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Action taken against discrimination in sport

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Introduction

Action taken against discrimination in sport WELCOME The Project to Eliminate Homophobia in Sport is a collaborative effort involving seven leading national organizations and is designed to create an educated public that respects all athletes and sports-affiliated personnel regardless of sexual orientation and gender identity/expressions. The Project has four main goals: EDUCATION Educate athletes, their parents, guardians, coaches, administrators and the public, plus other key influencers about the origins and effects of homophobia in sport and the relationship of homophobia to sexism and gender oppression. RESOURCE DEVELOPMENT AND DISTRIBUTION Cultivate and develop diversified resources to ensure the effectiveness, durability and strength of the Project to Eliminate Homophobia in Sport. ADVOCACY Advocate for fair policy guidelines on teams, at events and within the workplace for lesbian/gay/bisexual/transgender (LGBT) sport professionals, athletes and fans in sport. RECOGNITION To publicly recognize the athletic achievements and professional successes of openly LGBT sports participants, thereby providing healthy role models. Active Sports Partnerships achieve Racial Equality Standard Three Active Sports Partnerships (ASPs) have become the first ASPs to achieve the Preliminary Level of the Sporting Equals Achieving Racial Equality: A Standard for Sport. The three Active Sports Partnerships Bucks and Milton Keynes, Humber and West Yorkshire were assessed by a separate panel chaired by Chris Hudson of Sheffield Hallam University reporting to the Sporting Equals Assessment Panel. ...read more.

Middle

Age Discrimination A club refuses to clear players to other teams, if they are under 21. Marital Status Discrimination A player is deliberately excluded from team activities and social functions after she divorces her husband who is a club official. Pregnancy Discrimination A woman is dropped from her softball team when she reveals she is pregnant. Sexuality Discrimination A footballer is ridiculed by his team mates after his homosexuality is disclosed. Impairment or Disability Discrimination A junior player is overlooked because of her mild epilepsy. Sexual Harassment A male tennis coach keeps putting his hand on a woman's bottom during coaching sessions, making her feel very uncomfortable. Victimisation A player is ostracised by her coach for complaining about his racist behaviour to another club official. How the Law Works If you have been unfairly treated, and it fits the definitions of equal opportunity law, you could lodge a complaint of discrimination with the Equal Opportunity Commission (or our interstate and national counterparts, if you do not live in South Australia). To fit the law, the complaint needs to have 1. a ground 2. an area 3. occurred within certain time limits. Grounds The grounds described by the law are personal characteristics that we all have. The South Australian Equal Opportunity Act makes it unlawful for anyone to be treated unfairly on the following grounds: (Click here [Other States] to check the law in other states) ...read more.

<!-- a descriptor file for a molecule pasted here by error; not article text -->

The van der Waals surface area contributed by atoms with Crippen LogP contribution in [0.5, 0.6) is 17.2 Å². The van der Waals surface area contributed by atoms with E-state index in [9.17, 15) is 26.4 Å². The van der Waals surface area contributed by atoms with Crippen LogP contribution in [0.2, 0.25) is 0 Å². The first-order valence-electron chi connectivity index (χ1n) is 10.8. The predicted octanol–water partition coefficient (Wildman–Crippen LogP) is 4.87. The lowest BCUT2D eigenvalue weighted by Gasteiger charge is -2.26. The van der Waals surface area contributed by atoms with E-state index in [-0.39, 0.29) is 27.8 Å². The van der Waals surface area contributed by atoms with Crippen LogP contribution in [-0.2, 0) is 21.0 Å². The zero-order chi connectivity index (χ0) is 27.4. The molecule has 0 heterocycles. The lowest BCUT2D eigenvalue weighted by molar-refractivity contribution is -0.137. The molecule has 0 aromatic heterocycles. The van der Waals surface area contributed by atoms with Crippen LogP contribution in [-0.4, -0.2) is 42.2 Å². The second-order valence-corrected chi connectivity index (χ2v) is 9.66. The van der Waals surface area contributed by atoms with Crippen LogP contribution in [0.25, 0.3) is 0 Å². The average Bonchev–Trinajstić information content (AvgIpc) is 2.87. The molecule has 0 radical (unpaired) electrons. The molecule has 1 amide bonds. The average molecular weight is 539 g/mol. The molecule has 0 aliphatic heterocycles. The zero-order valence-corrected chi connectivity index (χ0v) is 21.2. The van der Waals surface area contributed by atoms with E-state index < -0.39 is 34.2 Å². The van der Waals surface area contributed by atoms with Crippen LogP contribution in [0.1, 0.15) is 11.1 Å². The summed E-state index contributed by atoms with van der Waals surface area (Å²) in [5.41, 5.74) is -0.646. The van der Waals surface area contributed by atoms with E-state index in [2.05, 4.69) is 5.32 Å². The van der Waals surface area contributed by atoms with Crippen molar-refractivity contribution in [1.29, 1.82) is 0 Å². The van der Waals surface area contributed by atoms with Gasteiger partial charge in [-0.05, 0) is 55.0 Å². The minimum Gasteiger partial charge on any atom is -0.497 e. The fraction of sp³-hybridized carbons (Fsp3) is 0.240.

Conclusion

This could include players, coaches, volunteers, and members. For example: If a coach in a club was found to have sexually harassed a player at the club, both the coach and the club could be held liable for the behaviour. All Reasonable Steps What do we mean by taking all reasonable steps? Reasonable steps fall into three broad categories: Commitment * Adoption of member protection policies (including codes of behaviour) * Commitment by the board, management committee * Inclusion of anti discrimination and harassment statement in the constitution Implementation * Develop member protection and other relevant policies * Information and management commitment adequately communicated to all members * Informing members of who is responsible for dealing with complaints * Education and training Action * Procedures for dealing with discrimination and harassment when it does occur * Prompt investigation and action when discrimination and harassment does occur Each case is assessed on its individual merits and what may be reasonable for one case may be different in another. Exemptions Exemptions in relation to sport include allowing: * single sex competition where strength, stamina or physique are important. Commonwealth law says this applies over the age of 12. * different age divisions for children's, junior and senior competition to take into account physical differences, which are in part a result of age. These exemptions in sport help ensure: * fair competition * equal access to sporting opportunities regardless of gender, age and disability. Rachael Cull ...read more.

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